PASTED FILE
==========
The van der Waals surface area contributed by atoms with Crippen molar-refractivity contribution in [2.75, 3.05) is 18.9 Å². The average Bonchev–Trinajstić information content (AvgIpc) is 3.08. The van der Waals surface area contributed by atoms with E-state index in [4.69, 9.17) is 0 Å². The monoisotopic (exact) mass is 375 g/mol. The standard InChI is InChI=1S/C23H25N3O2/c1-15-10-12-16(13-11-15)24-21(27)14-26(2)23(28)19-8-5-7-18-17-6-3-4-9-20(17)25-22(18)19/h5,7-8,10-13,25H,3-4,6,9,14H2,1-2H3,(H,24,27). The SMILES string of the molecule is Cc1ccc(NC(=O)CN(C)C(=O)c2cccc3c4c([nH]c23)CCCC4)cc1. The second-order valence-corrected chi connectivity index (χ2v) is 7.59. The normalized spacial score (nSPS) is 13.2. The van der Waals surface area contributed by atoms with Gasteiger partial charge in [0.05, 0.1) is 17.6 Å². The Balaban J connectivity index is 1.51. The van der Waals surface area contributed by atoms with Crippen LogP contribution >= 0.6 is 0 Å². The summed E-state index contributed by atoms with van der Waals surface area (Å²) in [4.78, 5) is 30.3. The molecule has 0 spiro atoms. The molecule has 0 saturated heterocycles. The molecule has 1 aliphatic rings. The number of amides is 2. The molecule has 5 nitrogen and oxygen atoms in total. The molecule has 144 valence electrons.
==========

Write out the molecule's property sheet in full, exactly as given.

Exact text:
The van der Waals surface area contributed by atoms with Crippen molar-refractivity contribution in [2.75, 3.05) is 18.9 Å². The average Bonchev–Trinajstić information content (AvgIpc) is 3.08. The van der Waals surface area contributed by atoms with E-state index in [4.69, 9.17) is 0 Å². The monoisotopic (exact) mass is 375 g/mol. The standard InChI is InChI=1S/C23H25N3O2/c1-15-10-12-16(13-11-15)24-21(27)14-26(2)23(28)19-8-5-7-18-17-6-3-4-9-20(17)25-22(18)19/h5,7-8,10-13,25H,3-4,6,9,14H2,1-2H3,(H,24,27). The SMILES string of the molecule is Cc1ccc(NC(=O)CN(C)C(=O)c2cccc3c4c([nH]c23)CCCC4)cc1. The second-order valence-corrected chi connectivity index (χ2v) is 7.59. The normalized spacial score (nSPS) is 13.2. The van der Waals surface area contributed by atoms with Gasteiger partial charge in [0.05, 0.1) is 17.6 Å². The Balaban J connectivity index is 1.51. The van der Waals surface area contributed by atoms with Crippen LogP contribution >= 0.6 is 0 Å². The summed E-state index contributed by atoms with van der Waals surface area (Å²) in [4.78, 5) is 30.3. The molecule has 0 spiro atoms. The molecule has 0 saturated heterocycles. The molecule has 1 aliphatic rings. The number of amides is 2. The molecule has 5 nitrogen and oxygen atoms in total. The molecule has 144 valence electrons.